“Labour have been much more positive,” said Deborah. “They know the creative industries are an important part of the economy [£116 billion pre-pandemic, more in a year than the aerospace, automotive, life sciences and oil and gas sectors combined]. They have signalled that they will commit to a visa waiver agreement.”
There could be a reciprocal visa-free travel arrangement with the EU for performers without unpicking the Trade and Cooperation Agreement, she says. She was at a Fabian Society conference recently at which Shadow Cabinet member Hilary Benn MP said Labour would be pursuing a visa waiver agreement.
Hilary Benn was the chairman of the Select Committee on Brexit from October 2016 – January 2021. He wrote to Leader of the House of Commons Jacob Rees-Mogg to extend the committee’s lifespan in order to evaluate the impact of the EU–UK Trade and Cooperation Agreement on the UK; a request which was denied.
The Chief Executive Officer of the Independent Society of Musicians now wants the members of her professional association, their relatives and friends, to lobby their member of parliament and, when it comes to it, all the candidates in their local constituency on the issue.
Image above: Independent Society of Musicians’ Paying the Price report, August 2023
Society’s report shows almost half their members have had less work in Europe since January 2021 than they had before Brexit
The Society brought out a landmark report last August, ‘Paying the Price’, detailing their members’ experiences of trying to tour post Brexit – the first since the COVID-19 travel restrictions were lifted.
Their members had experienced fewer job opportunities because of Brexit, they had lost work, they had to spend more time and pay more money to deal with the increase in red tape. They had also come up against a lack of consistency from border staff as they tried to navigate the new rules.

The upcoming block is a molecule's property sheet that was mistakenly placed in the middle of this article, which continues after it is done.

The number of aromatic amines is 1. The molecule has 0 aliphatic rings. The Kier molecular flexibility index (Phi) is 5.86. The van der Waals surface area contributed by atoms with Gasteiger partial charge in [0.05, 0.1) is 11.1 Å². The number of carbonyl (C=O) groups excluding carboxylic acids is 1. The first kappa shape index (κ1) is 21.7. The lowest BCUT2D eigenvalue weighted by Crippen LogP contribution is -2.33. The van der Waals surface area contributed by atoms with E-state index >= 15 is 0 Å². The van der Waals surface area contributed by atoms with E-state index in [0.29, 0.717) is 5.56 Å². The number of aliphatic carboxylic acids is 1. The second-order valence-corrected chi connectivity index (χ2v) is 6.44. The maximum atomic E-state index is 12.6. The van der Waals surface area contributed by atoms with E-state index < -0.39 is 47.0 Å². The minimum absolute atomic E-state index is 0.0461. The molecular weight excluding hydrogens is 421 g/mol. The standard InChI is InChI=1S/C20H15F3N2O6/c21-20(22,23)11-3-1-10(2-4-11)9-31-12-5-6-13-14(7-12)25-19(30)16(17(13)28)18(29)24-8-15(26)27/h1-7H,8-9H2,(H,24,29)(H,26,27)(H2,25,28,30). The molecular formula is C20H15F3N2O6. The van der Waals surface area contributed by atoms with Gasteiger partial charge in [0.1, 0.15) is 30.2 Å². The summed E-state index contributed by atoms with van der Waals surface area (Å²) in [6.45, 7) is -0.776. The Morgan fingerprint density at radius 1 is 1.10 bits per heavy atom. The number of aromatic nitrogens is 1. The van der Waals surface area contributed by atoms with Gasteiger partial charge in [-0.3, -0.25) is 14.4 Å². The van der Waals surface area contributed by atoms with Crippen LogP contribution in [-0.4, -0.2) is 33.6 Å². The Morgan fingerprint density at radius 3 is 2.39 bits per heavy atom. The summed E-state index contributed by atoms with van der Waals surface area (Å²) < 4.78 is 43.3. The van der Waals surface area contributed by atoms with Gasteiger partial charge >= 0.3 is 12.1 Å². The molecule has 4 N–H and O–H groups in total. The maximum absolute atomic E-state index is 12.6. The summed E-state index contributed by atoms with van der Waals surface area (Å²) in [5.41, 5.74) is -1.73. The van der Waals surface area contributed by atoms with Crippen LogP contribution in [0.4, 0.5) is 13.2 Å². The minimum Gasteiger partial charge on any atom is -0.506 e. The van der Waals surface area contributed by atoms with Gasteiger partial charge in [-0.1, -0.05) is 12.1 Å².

Almost half (47.4%) of the respondents to their survey said that they had less work in the EU after January 2021 than they did before Brexit. Over a quarter (27.8%) said that they had none at all. Some had left the industry altogether. Others (39%) had to turn down work because of the difficulties.
“European opera companies are reluctant to audition UK singers since the changes” said one respondent to the survey.
“Having previously taught regularly on many courses all over Europe, since Brexit I have not been invited to teach anywhere” said another.
“Work has come to a halt” said another. “The offer of European gigs simply dried up completely… my band simply can’t make any kind of living in the tiny UK market, so we basically have folded as a working band.”
‘The issues are particularly problematic for solo and emerging artists’ the report said.
One of their members commented: ‘The larger artists I work for can absorb the extra cost of the red tape, but smaller ones won’t tour there now.’
The report called for the government “to take responsibility for its role in damaging the music and creative industries and take the steps which are well known to them to make Brexit work.”
Now they have given up on this government and are looking to the next one.